James B. Rawlings Research Group


Stephen M. Miller
Ph.D., University of Texas at Austin, 1993

Publications

1
Hazel B. Matthews, Stephen M. Miller, and James B. Rawlings.
Model identification for crystallization: Theory and experimental verification.
Powder Tech., 88(3):227-235, 1996.

2
Stephen M. Miller and James B. Rawlings.
Model identification and control strategies for batch cooling crystallizers.
AIChE J., 40(8):1312-1327, August 1994.

3
Stephen M. Miller, Hazel B. Matthews, and James B. Rawlings.
Model identification and control strategies for batch cooling crystallizers.
First International Particle Technology Forum, Denver, Colorado, August 1994.

4
Stephen M. Miller.
Modelling and Quality Control Strategies for Batch Cooling Crystallizers.
PhD thesis, The University of Texas at Austin, April 1993.

5
James B. Rawlings, Stephen M. Miller, and Walter R. Witkowski.
Model identification and control of solution crystallization processes: a review.
Ind. Eng. Chem. Res., 32(7):1275-1296, July 1993.

6
James B. Rawlings, Chester W. Sink, and Stephen M. Miller.
Control of crystallization processes.
In Allan S. Myerson, editor, Handbook of Industrial Crystallization, pages 179-207, Boston, 1993. Butterworth-Heinemann.

7
James B. Rawlings and Stephen M. Miller.
On-Line Control: Applications and Prospects of Model Based Control Schemes.
Third Annual Meeting of the Association for Crystallization Technology, Roche Pharmaceuticals, Nutley, New Jersey, March 1993.

8
Stephen M. Miller and James B. Rawlings.
Control strategies for batch cooling crystallizers.
Annual AIChE Meeting, Miami Beach, Florida, November 1992.

9
James B. Rawlings and Stephen M. Miller.
Controlling Particle Size in Batch Cooling Crystallizers.
Second Annual Meeting of the Association for Crystallization Technology, Eastman Chemical Co., Kingsport, Tennessee, February 1992.

10
Stephen M. Miller and James B. Rawlings.
An optimal control strategy for batch cooling crystallizers.
Annual AIChE Meeting, Los Angeles, California, November 1991.

11
Walter R. Witkowski, Stephen M. Miller, and James B. Rawlings.
Light scattering measurements to estimate kinetic parameters of crystallization.
In Allan S. Myerson and Ken Toyokura, editors, Crystallization as a Separations Process, pages 102-114. American Chemical Society, 1990.

12
Walter R. Witkowski, Stephen M. Miller, and James B. Rawlings.
Kinetic parameter estimation of crystallization processes.
Annual AIChE Meeting, San Francisco, California, November 1989.

Thesis Abstract

Modelling and Quality Control Strategies for Batch Cooling Crystallizers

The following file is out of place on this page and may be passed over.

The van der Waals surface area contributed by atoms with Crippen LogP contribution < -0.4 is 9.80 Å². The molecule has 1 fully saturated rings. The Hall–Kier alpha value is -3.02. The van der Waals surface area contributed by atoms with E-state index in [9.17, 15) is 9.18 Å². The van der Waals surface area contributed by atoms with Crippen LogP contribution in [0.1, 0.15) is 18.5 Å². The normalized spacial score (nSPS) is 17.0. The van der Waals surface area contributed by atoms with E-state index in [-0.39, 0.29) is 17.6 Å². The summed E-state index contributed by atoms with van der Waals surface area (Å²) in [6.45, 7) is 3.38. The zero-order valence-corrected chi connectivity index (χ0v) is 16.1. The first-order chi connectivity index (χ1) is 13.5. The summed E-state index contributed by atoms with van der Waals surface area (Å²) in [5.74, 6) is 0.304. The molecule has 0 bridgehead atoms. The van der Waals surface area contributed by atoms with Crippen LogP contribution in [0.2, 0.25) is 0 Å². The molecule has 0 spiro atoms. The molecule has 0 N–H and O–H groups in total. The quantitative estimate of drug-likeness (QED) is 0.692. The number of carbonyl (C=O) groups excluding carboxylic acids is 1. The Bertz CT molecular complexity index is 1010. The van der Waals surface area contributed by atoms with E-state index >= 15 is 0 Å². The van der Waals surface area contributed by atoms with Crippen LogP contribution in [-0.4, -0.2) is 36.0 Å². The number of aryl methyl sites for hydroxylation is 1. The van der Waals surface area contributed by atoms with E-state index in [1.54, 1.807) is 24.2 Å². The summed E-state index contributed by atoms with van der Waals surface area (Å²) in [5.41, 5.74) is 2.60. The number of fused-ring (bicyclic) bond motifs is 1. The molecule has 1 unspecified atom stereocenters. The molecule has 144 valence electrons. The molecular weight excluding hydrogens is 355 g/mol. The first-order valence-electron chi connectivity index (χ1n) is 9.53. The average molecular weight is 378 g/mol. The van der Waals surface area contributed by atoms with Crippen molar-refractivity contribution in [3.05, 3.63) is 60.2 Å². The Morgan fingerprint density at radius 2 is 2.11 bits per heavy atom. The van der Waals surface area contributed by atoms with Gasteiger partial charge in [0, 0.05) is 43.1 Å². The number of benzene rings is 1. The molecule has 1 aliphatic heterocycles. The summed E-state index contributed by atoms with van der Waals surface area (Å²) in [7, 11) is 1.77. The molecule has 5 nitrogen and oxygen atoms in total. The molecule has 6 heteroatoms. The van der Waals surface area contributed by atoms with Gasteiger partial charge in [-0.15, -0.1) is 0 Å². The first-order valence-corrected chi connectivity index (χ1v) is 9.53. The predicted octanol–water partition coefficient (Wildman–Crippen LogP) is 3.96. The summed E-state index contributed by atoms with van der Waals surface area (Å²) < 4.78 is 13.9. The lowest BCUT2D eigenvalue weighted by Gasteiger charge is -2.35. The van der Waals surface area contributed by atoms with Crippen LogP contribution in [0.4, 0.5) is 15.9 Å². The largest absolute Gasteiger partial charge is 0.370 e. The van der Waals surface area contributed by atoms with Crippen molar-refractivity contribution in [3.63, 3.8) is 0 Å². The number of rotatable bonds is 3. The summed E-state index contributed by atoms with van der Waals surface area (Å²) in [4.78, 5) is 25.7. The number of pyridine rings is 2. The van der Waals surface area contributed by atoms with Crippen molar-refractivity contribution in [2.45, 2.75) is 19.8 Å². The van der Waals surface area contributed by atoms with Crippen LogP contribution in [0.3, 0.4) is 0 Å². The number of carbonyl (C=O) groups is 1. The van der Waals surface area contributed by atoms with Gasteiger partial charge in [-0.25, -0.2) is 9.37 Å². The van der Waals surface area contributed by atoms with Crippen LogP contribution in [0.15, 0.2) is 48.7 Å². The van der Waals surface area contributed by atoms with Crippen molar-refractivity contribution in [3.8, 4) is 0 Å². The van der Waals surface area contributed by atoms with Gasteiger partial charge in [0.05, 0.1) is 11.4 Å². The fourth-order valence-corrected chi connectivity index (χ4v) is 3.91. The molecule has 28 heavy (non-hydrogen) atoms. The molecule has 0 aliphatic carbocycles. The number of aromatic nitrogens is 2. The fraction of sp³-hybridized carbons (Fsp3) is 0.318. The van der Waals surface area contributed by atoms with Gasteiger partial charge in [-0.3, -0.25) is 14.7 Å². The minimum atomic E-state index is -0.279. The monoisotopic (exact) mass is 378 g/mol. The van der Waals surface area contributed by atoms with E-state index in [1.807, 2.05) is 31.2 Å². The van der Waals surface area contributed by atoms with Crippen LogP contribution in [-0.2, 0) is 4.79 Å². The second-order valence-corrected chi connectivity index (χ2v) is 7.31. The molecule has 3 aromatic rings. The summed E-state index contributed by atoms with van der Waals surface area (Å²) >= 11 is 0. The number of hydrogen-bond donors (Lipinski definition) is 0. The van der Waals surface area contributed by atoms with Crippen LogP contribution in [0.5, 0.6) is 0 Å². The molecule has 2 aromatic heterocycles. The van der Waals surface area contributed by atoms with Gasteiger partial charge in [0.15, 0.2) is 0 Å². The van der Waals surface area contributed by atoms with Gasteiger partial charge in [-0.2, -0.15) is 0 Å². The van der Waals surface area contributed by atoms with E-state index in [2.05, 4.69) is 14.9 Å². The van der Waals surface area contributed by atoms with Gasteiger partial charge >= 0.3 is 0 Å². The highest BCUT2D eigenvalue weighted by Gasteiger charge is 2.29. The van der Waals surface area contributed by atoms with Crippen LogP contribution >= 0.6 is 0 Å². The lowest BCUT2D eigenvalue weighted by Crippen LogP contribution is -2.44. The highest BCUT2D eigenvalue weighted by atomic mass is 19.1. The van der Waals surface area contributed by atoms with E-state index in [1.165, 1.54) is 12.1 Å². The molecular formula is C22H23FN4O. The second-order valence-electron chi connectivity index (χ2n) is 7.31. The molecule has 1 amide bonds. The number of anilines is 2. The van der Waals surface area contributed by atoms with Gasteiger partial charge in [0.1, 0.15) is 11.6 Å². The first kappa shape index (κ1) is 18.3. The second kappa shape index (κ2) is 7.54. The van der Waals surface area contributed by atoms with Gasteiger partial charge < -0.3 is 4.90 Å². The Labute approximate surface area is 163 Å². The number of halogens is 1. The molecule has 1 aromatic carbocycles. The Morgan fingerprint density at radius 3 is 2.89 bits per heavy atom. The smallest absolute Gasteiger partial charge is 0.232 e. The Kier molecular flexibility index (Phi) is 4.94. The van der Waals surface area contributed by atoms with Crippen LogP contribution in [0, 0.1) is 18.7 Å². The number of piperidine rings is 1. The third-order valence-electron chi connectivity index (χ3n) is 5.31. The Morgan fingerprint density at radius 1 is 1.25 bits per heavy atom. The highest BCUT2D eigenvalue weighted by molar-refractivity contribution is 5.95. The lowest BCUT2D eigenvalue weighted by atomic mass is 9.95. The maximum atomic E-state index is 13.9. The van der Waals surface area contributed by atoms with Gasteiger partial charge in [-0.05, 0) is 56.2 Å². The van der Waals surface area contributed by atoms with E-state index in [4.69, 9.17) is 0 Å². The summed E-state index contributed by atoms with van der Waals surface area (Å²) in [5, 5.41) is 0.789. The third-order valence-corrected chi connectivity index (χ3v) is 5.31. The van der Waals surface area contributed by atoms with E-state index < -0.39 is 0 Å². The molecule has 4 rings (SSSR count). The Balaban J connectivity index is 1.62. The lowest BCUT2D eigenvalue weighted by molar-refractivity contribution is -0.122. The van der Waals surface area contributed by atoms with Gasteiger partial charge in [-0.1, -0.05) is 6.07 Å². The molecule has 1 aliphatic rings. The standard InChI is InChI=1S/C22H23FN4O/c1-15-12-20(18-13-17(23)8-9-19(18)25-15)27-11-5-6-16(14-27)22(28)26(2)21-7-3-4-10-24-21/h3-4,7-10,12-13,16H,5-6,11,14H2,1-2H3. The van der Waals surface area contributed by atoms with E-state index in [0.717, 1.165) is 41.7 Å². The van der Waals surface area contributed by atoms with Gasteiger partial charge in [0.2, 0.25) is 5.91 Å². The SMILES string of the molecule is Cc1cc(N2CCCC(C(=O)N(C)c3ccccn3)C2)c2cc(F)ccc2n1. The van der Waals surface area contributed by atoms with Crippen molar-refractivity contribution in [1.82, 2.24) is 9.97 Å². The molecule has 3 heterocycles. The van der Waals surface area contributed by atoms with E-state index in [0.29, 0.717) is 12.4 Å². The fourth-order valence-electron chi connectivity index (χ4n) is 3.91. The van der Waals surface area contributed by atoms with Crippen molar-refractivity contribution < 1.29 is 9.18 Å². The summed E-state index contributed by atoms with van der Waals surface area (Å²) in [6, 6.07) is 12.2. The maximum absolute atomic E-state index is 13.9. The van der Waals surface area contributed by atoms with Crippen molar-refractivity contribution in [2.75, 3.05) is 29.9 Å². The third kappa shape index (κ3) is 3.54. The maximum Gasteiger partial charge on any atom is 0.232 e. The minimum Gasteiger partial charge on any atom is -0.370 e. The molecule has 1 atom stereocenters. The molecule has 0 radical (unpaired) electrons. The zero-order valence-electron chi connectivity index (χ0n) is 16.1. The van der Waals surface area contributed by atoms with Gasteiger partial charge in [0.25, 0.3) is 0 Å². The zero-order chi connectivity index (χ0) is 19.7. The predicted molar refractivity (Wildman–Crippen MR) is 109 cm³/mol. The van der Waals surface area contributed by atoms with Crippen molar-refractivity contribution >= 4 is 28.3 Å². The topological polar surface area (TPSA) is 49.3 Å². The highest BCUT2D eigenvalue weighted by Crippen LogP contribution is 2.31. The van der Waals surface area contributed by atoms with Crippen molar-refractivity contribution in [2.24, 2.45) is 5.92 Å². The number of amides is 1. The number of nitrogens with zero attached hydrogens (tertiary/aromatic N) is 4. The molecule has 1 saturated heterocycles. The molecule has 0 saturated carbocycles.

Common quality requirements for crystallization products (e.g., ability to flow, dissolution rate, and aesthetic appeal) depend on the crystal size distribution (CSD). In some cases, such as for products to be used in photographic materials, size uniformity is so critical that the CSD is the primary consideration of a customer. In addition to customer requirements, a concern of the manufacturer is the CSD-influenced efficiency of downstream processes such as thickening and filtration. Whether the output of a crystallizer is the final product, the quality of which will be scrutinized by the consumer, or an intermediate product in a large process, there is economic incentive for reproducible control of the CSD.

This study focuses on the CSD control of seeded, batch cooling crystallizers. An open-loop, model-based control strategy that handles input, output, and final-time constraints has been developed and experimentally tested with a KNO$_3$-H$_2$O system in a fully-instrumented, bench-scale crystallizer. Compared to natural cooling, increases in the weight mean size of up to 48% were achieved through implementation of optimal cooling policies on the KNO$_3$-H$_2$O system.

The control scheme is applicable to crystallization with size-dependent growth rate, growth dispersion, and fines dissolution. It also permits flexibility in objective function formulation, allowing consideration of objective functions that take into account solid-liquid separation in subsequent processing steps.

Model identification plays an important role in a model-based control algorithm and is an integral part of this research. Uncertainty bounds on model parameter estimates are not reported in most crystallization model identification studies. This obscures the fact that the resulting models are often based on experiments that do not provide sufficient information and are therefore unreliable. This study provides a method for assessing parameter uncertainty and demonstrates the use of this assessment in experimental design. It is shown that measurements of solute concentration in the continuous phase and the transmittance of light through a slurry sample allow reliable parameter estimation. It is also shown that uncertainty in the parameter estimates is decreased by data from experiments that achieve a wide range of supersaturation. The model identification and control problems are connected through the issue of the sensitivity of the determined control policy to parameter uncertainty. A method to assess this sensitivity is presented.

For the KNO$_3$-H$_2$O system, it is shown that little benefit over that obtained from the open-loop optimal policy should be expected from using feedback in the control scheme. Nevertheless, a discussion is given of the potential need for feedback compensation in some systems, and suggestions are given for methods to incorporate feedback.

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University of Wisconsin
Department of Chemical Engineering
Madison WI 53706